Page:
Dinaw Mengestu

Dinaw Mengestu, a former student of the Georgetown English Department, was the Lannan Visiting Writer for Spring 2007. He taught one course in the writing of fiction, gave a reading from his work, and joined  in other Department and Lannan Programs activities.

            Born in Ethiopia, Dinaw Mengestu moved to the United States at an early age. He has an MFA from the Columbia University School of the Arts, and a BA from Georgetown (class of 2000). 

            On assignment from rom Rolling Stone magazine, Dinaw Mengestu traveled to Darfur this past spring to report on fighting that has killed more than 200,000 people. The article which he produced, “The Tragedy of Darfur,” and is circulating widely on the internet. Clearly a writer destined for a wide readership, Mengestu’s first novel, The Beautiful Things That Heaven Bears, was published early in 2007. It tells the story of Sepha Stepahano.  After witnessing his father being beaten to death during the Ethiopian Revolution.  Sepha  immigrates to the United States, but finds a different kind of desolation working at a grocery store in an impoverished neighborhood in Washington, D.C. Eventually he begins to assemble a group of people who resemble a community, but once again his "family" is threatened--this time by a series of racially charged incidents.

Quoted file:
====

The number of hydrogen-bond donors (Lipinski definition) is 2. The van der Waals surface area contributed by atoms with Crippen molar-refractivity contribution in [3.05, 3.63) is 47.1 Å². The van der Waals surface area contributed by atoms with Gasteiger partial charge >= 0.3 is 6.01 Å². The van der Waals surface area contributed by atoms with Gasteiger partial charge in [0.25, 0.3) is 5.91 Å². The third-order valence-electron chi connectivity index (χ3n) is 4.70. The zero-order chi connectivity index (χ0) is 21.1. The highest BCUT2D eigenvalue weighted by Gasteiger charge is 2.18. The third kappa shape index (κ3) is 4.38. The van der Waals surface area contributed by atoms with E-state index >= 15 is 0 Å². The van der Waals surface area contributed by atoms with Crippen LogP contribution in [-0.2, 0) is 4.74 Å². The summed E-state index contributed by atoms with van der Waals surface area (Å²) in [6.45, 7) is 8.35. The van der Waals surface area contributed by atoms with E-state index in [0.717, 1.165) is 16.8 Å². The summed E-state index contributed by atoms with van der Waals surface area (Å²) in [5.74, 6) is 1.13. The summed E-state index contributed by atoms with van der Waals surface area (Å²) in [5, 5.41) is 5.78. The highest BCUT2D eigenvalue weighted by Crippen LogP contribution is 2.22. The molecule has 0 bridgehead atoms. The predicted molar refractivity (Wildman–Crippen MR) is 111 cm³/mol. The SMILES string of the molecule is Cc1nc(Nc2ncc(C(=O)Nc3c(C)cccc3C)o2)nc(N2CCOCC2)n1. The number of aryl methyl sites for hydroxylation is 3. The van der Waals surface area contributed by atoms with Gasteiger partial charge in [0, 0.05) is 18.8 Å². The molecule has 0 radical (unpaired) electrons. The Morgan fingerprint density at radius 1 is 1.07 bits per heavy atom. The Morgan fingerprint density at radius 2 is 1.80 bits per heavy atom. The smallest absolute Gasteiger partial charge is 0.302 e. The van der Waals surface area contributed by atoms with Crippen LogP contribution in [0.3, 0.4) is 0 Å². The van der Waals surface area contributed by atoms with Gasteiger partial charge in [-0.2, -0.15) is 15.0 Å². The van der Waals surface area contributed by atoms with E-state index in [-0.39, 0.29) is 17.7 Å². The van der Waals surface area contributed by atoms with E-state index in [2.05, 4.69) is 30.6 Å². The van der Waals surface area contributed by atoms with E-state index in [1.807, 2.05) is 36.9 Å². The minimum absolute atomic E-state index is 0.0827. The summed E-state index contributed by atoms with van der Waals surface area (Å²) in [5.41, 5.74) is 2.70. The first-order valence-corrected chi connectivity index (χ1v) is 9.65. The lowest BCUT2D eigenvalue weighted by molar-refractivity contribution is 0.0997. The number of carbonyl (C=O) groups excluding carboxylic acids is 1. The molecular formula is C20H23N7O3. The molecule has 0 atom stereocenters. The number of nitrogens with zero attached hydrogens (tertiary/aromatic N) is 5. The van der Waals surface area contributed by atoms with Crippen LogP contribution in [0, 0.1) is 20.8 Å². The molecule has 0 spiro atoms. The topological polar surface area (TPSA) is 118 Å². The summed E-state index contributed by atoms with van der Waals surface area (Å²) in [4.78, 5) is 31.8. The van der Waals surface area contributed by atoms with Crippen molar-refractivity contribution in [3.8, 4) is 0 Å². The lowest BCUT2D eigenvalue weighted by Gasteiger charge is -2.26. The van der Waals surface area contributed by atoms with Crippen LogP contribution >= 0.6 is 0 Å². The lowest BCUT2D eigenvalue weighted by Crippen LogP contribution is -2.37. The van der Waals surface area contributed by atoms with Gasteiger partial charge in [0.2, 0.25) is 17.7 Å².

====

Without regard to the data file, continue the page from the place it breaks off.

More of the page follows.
In a long article for the the Washington Post for 1 March 2007 Bob Thompson wrote of Dinaw’s teaching semester at Georgetown, his experiences as an Ethiopian student and writer, and quoted Norma Tilden’s typically succinct evaluation of his work as an undergraduate: “...it was just clear that he was really good.”  At the end of his review of The Beautiful Things that Heaven Bears for The New York Times [25 March 2007] Rob Nixon concluded with this: “In Mengestu’s work, there’s no such thing as the nondescript life.  He notices, and there are whole worlds in his noticing.  He has written an novel for an age ravaged by the moral and military fallout of cross-cultural incuriosity.  In a society slick with ‘truthiness’ – and Washington may be the capital of that – there’s something hugely hopeful about this young writer’s watchful honesty and egalitarian tenderness.  This is a great African novel, a great Washington novel and a great American novel.”